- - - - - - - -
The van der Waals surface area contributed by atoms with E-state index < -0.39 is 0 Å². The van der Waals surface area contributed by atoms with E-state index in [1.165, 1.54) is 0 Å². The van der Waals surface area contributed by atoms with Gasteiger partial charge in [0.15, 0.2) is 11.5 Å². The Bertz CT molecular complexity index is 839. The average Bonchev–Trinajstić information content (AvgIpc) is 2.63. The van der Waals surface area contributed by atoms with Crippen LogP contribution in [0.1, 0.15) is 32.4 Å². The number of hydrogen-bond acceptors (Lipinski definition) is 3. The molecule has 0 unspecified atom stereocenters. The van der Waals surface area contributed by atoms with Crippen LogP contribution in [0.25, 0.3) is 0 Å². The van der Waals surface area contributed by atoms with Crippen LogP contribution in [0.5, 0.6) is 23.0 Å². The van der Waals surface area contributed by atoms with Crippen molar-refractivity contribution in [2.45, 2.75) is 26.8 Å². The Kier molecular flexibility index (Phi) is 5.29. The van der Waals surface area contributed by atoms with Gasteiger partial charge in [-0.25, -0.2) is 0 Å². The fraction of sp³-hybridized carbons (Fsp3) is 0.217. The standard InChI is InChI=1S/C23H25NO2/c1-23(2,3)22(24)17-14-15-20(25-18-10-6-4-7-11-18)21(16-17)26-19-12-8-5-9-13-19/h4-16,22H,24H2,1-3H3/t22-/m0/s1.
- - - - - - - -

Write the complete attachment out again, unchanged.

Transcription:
The van der Waals surface area contributed by atoms with E-state index < -0.39 is 0 Å². The van der Waals surface area contributed by atoms with E-state index in [1.165, 1.54) is 0 Å². The van der Waals surface area contributed by atoms with Gasteiger partial charge in [0.15, 0.2) is 11.5 Å². The Bertz CT molecular complexity index is 839. The average Bonchev–Trinajstić information content (AvgIpc) is 2.63. The van der Waals surface area contributed by atoms with Crippen LogP contribution in [0.1, 0.15) is 32.4 Å². The number of hydrogen-bond acceptors (Lipinski definition) is 3. The molecule has 0 unspecified atom stereocenters. The van der Waals surface area contributed by atoms with Crippen LogP contribution in [0.25, 0.3) is 0 Å². The van der Waals surface area contributed by atoms with Crippen LogP contribution in [0.5, 0.6) is 23.0 Å². The van der Waals surface area contributed by atoms with Crippen molar-refractivity contribution in [2.45, 2.75) is 26.8 Å². The Kier molecular flexibility index (Phi) is 5.29. The van der Waals surface area contributed by atoms with Gasteiger partial charge in [-0.25, -0.2) is 0 Å². The fraction of sp³-hybridized carbons (Fsp3) is 0.217. The standard InChI is InChI=1S/C23H25NO2/c1-23(2,3)22(24)17-14-15-20(25-18-10-6-4-7-11-18)21(16-17)26-19-12-8-5-9-13-19/h4-16,22H,24H2,1-3H3/t22-/m0/s1.